Pancreatic Enzymes

Pancreatic enzymes are used to improve digestion of foods and prevent symptoms such as frequent, fatty bowel movements. These can occur in patients with a blockage between the pancreas and the intestine, or who have had surgery to remove all or part of the pancreas. Pancreatic enzymes are given to replace the natural substances normally made by the pancreas. These enzymes break down proteins, fats and starches from food into smaller substances to help absorption by the intestine. This allows the body to use these substances for energy.

Some patients may not need any pancreatic enzymes, while others may need a large amount to relieve their symptoms. The enzymes are taken by mouth, usually with food and water, several times a day — often with every meal or snack. The number of times per day that you take pancreatic enzymes depends on your condition and on how well you respond to treatment. Your doctor will prescribe the number of pills and how often to take them. Most likely, you will start on a low dose and gradually increase it depending on your response to treatment and diet.

Pancreatic enzymes may control symptoms but cannot cure the condition. You should continue to take pancreatic enzymes even if you feel well.


Fatigue is an extremely common symptom of cancer and cancer treatments. Feelings of fatigue can range from tiredness to exhaustion, can vary in frequency and often have multiple causes. It is important to tell your health care providers about your fatigue. There are many resources available to help you cope and conserve your energy.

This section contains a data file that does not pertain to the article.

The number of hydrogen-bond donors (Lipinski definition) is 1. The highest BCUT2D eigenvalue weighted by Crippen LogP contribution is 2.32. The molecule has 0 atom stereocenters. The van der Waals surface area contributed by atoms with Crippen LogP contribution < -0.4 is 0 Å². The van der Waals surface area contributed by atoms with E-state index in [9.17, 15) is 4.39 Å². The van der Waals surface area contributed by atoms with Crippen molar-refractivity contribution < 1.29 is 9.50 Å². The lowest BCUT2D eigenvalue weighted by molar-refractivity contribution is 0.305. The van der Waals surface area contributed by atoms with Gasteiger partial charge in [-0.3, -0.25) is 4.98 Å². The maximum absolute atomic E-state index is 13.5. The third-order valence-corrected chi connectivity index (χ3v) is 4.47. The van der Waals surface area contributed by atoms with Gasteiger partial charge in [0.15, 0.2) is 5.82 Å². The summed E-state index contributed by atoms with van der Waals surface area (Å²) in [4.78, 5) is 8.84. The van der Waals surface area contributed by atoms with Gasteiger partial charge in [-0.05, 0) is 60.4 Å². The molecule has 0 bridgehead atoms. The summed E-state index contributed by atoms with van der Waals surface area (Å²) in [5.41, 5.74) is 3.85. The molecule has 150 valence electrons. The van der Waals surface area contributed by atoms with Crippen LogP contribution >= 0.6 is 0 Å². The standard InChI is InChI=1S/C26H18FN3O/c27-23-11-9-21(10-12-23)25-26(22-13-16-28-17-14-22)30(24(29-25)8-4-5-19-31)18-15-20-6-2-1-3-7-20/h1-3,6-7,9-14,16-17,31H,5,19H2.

For more information, please see our patient education articles, Delegation to Help With Fatigue and Tips for Conserving Energy.

Coping and Depression

Everyone who is diagnosed with cancer will react differently and will experience varying levels of stress and emotional upset throughout their cancer care. These symptoms and fears usually lessen as a person adjusts to the diagnosis.

Not all persons with cancer experience depression. The cause of depression is unknown. Risk factors may or may not be cancer-related, and some people with cancer may have a higher risk for developing depression.

The symptoms of major depression include:

  • A depressed mood on most days
  • Loss of interest or pleasure in most daily activities
  • Changes in sleeping habits
  • Nervousness
  • Sluggishness
  • Poor concentration
  • Constant thoughts of death or suicide

At times, these symptoms are due to a medical condition.

Major depression may be treated with a combination of counseling and medications. Several therapies are helpful in the treatment of cancer-related depression. Most therapy programs are offered in either individual or group settings and include support groups, cancer education and classes on relaxation skills, coping, yoga and meditation. Some patients seek counseling from someone who understands life-threatening illnesses, such as a medical social worker, psychologist or chaplain. Patients without obvious symptoms of depression may also benefit from counseling.


Reviewed by health care specialists at UCSF Medical Center.

This information is for educational purposes only and is not intended to replace the advice of your doctor or health care provider. We encourage you to discuss with your doctor any questions or concerns you may have.